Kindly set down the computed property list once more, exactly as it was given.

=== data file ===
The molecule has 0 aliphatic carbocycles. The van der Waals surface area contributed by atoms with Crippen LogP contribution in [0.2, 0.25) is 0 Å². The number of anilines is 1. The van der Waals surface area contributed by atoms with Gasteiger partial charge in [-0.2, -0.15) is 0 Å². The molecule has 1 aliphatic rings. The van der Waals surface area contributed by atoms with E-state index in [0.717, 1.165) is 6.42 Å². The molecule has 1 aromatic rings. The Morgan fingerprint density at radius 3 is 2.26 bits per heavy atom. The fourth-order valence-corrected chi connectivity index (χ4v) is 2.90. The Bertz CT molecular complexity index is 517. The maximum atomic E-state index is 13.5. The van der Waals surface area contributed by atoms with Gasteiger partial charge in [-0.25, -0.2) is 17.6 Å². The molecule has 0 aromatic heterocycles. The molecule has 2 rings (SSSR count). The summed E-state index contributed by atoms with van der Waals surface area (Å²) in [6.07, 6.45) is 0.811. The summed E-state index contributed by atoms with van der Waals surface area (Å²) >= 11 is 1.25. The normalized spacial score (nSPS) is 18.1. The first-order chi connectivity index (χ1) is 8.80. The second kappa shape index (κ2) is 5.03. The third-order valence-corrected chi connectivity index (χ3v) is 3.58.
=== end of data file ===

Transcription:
The molecule has 0 aliphatic carbocycles. The van der Waals surface area contributed by atoms with Crippen LogP contribution in [0.2, 0.25) is 0 Å². The number of anilines is 1. The van der Waals surface area contributed by atoms with Gasteiger partial charge in [-0.2, -0.15) is 0 Å². The molecule has 1 aliphatic rings. The van der Waals surface area contributed by atoms with E-state index in [0.717, 1.165) is 6.42 Å². The molecule has 1 aromatic rings. The Morgan fingerprint density at radius 3 is 2.26 bits per heavy atom. The fourth-order valence-corrected chi connectivity index (χ4v) is 2.90. The Bertz CT molecular complexity index is 517. The maximum atomic E-state index is 13.5. The van der Waals surface area contributed by atoms with Gasteiger partial charge in [-0.25, -0.2) is 17.6 Å². The molecule has 0 aromatic heterocycles. The molecule has 2 rings (SSSR count). The summed E-state index contributed by atoms with van der Waals surface area (Å²) in [6.07, 6.45) is 0.811. The summed E-state index contributed by atoms with van der Waals surface area (Å²) >= 11 is 1.25. The normalized spacial score (nSPS) is 18.1. The first-order chi connectivity index (χ1) is 8.80. The second kappa shape index (κ2) is 5.03. The third-order valence-corrected chi connectivity index (χ3v) is 3.58.